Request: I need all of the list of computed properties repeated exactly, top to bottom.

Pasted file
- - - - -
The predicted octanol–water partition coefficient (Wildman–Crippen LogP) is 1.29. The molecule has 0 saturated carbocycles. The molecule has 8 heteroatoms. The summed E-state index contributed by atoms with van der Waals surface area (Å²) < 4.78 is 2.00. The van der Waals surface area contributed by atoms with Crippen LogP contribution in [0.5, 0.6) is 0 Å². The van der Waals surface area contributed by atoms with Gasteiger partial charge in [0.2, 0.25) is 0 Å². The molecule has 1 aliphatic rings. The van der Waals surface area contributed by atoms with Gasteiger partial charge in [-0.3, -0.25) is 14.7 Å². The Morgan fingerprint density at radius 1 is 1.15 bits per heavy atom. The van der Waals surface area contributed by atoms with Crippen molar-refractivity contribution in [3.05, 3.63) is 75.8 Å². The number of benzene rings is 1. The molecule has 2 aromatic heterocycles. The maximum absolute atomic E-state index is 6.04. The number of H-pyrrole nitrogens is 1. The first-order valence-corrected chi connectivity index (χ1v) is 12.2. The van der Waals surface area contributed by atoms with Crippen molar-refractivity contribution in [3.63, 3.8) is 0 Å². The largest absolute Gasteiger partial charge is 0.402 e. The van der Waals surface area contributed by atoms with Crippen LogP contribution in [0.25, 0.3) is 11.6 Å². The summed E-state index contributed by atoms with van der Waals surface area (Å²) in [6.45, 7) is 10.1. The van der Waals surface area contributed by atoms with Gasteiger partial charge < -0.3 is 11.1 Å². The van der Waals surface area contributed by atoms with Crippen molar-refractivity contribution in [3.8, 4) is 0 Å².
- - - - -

The predicted octanol–water partition coefficient (Wildman–Crippen LogP) is 1.29. The molecule has 0 saturated carbocycles. The molecule has 8 heteroatoms. The summed E-state index contributed by atoms with van der Waals surface area (Å²) < 4.78 is 2.00. The van der Waals surface area contributed by atoms with Crippen LogP contribution in [0.5, 0.6) is 0 Å². The van der Waals surface area contributed by atoms with Gasteiger partial charge in [0.2, 0.25) is 0 Å². The molecule has 1 aliphatic rings. The van der Waals surface area contributed by atoms with Gasteiger partial charge in [-0.3, -0.25) is 14.7 Å². The Morgan fingerprint density at radius 1 is 1.15 bits per heavy atom. The van der Waals surface area contributed by atoms with Crippen molar-refractivity contribution in [3.05, 3.63) is 75.8 Å². The number of benzene rings is 1. The molecule has 2 aromatic heterocycles. The maximum absolute atomic E-state index is 6.04. The number of H-pyrrole nitrogens is 1. The first-order valence-corrected chi connectivity index (χ1v) is 12.2. The van der Waals surface area contributed by atoms with Crippen molar-refractivity contribution in [3.63, 3.8) is 0 Å². The largest absolute Gasteiger partial charge is 0.402 e. The van der Waals surface area contributed by atoms with Crippen LogP contribution in [0.25, 0.3) is 11.6 Å². The summed E-state index contributed by atoms with van der Waals surface area (Å²) in [6.45, 7) is 10.1. The van der Waals surface area contributed by atoms with Gasteiger partial charge < -0.3 is 11.1 Å². The van der Waals surface area contributed by atoms with Crippen molar-refractivity contribution in [3.8, 4) is 0 Å².